Cunita Crib; a back and forth rocking motion to mark the time or wait for the right time to change direction. This is the same as the hamaca or hammock.
Derecha Right side of the dance or body
Derecho Upright; stand upright
Despacio Slowly; slowing of dance or music
Desplazamiento Displacement; executed in the same way as the sacada (take out). It is a move where the leader places his own foot or his leg against his partner’s leg and transferring his weight on that leg while moving into the space of where her leg used to be, thus displacing her free leg
Dibujo Sketch; another embellishment where the dancer draws circles on the floor with the free leg, used as a pause or as part of a movement, in much the same way as the rulo or circle.
Doble Tiempo Double time; as the name suggests it is when the Tango is done two times the beat of the music
Eje Axis; the physical axis of each dancer
Elevada Elevated; popular style in the 1900s where the dancers are on their toes as Tango was danced outdoors in the dirt or on cobblestone. Current trend allow the dancers to caress the smooth and polished floor
Embutido Inlaid work; a step that makes the foot swing behind the other foot
Enganche Hook; a step that is the same as gancho (also called hook) where a dancer hooks one leg around the leg of a partner
Enroscar Corkscrew; the man turns on his supporting leg while his other leg is held behind or hooked on his supporting leg. This move is usually done while the follower executes a molinete.
Entrada Entrance; a step to put the lead’s leg between the legs of the follower without causing her to shift her weight or even move.
Entregar Surrender; when the follower surrenders fully to the lead
Espalda back of dancer
Espejo Mirror; the partners mirror each other’s steps
Fanfarrón Fanfare, also called chiche. An embellishment that makes the dancer tap the foot in time to the music.
Freno Brake; a stop or break on a step
Garcha Screw-up or bad luck when a bad step causes a collision
Giro Turn; executed with the follower stepping around the pivoting lead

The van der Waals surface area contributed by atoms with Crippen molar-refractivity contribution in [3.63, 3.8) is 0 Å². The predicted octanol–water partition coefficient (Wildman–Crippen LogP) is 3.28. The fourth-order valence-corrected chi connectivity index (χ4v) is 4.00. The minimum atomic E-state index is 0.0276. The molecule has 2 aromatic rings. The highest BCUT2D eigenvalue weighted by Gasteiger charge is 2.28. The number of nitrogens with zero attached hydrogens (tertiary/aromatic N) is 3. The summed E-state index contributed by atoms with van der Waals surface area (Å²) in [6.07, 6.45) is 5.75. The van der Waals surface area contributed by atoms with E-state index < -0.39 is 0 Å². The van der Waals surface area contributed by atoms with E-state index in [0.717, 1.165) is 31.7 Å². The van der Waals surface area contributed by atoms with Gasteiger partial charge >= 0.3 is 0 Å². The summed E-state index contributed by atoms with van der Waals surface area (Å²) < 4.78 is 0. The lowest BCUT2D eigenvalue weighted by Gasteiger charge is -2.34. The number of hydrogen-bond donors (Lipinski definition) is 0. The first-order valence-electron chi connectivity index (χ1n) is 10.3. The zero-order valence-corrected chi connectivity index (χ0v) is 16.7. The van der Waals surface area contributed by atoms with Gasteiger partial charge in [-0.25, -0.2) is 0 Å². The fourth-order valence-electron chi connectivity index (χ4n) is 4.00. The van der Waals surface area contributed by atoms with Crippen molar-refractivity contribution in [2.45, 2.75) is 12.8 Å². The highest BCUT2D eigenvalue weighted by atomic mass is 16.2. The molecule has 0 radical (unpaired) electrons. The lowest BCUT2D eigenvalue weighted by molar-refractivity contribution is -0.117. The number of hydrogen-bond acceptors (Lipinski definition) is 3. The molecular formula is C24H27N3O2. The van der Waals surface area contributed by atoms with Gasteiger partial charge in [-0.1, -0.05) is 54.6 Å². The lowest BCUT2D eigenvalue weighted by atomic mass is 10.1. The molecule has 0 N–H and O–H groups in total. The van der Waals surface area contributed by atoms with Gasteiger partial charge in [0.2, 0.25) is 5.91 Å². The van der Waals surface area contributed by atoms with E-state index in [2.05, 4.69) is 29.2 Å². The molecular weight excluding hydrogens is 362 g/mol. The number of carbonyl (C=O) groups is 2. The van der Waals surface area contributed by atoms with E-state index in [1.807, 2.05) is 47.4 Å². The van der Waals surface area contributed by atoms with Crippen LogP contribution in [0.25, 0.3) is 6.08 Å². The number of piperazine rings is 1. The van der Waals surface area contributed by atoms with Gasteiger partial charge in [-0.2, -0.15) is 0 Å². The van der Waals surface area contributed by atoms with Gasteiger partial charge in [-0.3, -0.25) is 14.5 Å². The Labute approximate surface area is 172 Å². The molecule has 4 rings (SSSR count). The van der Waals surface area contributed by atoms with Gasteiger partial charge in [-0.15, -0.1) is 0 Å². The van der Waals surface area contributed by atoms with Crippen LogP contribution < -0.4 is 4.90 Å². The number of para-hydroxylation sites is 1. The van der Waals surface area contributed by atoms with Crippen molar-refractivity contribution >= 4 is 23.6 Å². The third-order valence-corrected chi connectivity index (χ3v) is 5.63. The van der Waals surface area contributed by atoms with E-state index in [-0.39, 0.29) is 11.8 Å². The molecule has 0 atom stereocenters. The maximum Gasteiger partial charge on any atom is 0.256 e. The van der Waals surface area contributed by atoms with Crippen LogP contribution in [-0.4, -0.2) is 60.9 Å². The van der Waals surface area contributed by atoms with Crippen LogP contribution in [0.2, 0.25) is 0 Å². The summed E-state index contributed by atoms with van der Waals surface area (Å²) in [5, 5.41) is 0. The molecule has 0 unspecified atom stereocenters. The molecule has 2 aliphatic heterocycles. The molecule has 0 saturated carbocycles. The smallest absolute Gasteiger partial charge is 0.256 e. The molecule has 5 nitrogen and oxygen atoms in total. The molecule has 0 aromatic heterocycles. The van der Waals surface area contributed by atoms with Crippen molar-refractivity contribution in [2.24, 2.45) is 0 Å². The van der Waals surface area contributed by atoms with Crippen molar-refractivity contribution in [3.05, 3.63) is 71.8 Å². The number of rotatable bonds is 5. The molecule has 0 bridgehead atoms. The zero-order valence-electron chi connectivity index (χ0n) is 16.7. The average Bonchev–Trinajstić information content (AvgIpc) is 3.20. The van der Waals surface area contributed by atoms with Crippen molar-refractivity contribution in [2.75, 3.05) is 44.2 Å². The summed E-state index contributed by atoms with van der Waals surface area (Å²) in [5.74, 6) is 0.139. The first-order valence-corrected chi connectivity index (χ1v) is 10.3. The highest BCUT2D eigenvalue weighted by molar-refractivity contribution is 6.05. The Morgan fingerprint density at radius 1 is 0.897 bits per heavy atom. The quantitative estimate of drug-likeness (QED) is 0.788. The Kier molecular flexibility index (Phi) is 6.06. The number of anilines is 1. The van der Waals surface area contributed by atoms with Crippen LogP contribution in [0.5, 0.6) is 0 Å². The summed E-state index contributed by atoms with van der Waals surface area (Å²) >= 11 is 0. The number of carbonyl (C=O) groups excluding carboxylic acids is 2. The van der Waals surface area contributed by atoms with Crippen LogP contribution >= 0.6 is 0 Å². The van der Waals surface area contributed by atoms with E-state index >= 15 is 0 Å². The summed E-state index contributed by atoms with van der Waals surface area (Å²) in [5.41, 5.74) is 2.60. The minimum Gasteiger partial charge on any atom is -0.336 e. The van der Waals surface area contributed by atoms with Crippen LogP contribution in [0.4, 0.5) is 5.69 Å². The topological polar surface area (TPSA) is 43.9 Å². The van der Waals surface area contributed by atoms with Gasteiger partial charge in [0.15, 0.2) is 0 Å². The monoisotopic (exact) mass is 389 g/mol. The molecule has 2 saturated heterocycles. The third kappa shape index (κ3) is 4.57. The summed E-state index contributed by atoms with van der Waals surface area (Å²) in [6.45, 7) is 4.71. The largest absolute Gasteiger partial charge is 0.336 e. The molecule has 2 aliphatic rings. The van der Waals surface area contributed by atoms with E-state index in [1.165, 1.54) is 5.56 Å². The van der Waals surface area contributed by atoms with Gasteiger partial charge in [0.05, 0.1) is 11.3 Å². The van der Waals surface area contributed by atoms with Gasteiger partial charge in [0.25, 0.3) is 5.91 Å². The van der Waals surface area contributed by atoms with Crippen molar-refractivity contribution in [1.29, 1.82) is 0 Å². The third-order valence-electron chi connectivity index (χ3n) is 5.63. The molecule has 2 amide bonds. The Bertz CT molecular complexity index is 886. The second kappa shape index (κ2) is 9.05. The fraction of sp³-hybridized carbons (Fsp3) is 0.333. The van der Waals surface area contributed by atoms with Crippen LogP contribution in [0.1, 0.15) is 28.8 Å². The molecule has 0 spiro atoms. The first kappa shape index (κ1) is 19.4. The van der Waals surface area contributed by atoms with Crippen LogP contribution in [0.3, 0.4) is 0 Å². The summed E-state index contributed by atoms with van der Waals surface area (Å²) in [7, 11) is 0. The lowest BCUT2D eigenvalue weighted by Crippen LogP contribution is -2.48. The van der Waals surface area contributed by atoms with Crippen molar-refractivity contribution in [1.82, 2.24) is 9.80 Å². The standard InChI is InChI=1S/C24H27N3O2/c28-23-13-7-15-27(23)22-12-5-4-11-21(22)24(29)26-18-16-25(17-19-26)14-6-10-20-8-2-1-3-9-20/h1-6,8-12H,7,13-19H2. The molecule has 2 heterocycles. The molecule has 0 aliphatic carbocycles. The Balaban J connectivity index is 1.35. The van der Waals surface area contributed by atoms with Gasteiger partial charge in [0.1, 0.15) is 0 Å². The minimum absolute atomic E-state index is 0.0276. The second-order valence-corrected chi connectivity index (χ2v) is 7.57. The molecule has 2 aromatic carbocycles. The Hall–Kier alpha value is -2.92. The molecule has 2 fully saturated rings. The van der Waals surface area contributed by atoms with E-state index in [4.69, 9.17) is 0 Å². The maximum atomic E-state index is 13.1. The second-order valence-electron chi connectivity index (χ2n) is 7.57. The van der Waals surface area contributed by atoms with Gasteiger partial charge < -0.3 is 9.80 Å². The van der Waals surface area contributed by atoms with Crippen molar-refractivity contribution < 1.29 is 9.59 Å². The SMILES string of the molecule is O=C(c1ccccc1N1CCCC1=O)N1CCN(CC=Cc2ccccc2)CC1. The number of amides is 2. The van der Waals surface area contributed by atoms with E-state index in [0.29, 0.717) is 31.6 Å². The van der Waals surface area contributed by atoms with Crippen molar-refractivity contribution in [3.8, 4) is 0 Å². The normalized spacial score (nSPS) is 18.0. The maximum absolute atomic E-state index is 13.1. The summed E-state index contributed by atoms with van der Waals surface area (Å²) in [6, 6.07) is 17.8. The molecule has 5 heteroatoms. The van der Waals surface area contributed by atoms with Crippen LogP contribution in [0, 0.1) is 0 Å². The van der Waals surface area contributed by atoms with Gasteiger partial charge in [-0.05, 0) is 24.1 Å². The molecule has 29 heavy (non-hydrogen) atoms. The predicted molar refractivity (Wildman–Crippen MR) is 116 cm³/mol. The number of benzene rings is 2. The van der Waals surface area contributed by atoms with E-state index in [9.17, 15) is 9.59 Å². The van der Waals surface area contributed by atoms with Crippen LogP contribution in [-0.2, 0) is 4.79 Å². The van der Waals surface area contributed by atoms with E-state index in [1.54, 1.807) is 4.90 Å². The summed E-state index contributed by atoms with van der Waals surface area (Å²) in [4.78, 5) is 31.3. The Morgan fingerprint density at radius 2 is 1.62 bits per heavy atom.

Golpecito Tap; a basic embellishment wherein the free foot of the dancer taps the floor once or twice as a pause or part of a step. Variations of the tap include fanfaron, golpeto, picado, punto and zapatato.
Golpeo Strike; a step just like the punto or point. It is an embellishment done by tapping the toe of a free foot, done once or twice by either the lead or the follower during a step. It could also be done several times during a pause.
Golpeteo Drumming; another embellishment by the foot executed by tapping the floor using the heel or the ball of the foot
Intrusión Intrusion; done by briefly placing a free foot between the legs of the partner for a quick kick.
Izquierda Left side of the body
Junta Close; the essence of the elegant Tango moves when the ankles and knees of the dances pass by each other caressingly close when executing each step.
Latigazo Whipping; the action the leg makes when executing a boleo
Lento Slow; Tango music or dance with a slow beat
Llevada Carrying; the step executed by the lead when moving to the next step by using his foot or his thigh to carry the leg of the follower
Lustrada Polish; an embellishment done by the follower by lifting her free leg and caressing part of the leg or foot of the lead in a downward and/or upward motion
Marcar Mark; means to lead
Media Luna Half-moon is a half turn the lead creates with a back, side and forward movement in the shape of a crescent; also called media vuelta or half turn
Mordida Bite; means holding the partner’s foot between your own feet; also called Sándwiche, Sánduche or Sánguche, all of which means sandwich
Ocho Eight; the basic turn in Tango when the dancer turns one way then reverses the action, causing the torso to be disassociated with the rest of the body. A forward ocho is called ocho defrente while a backward ocho is called ocho para atrás.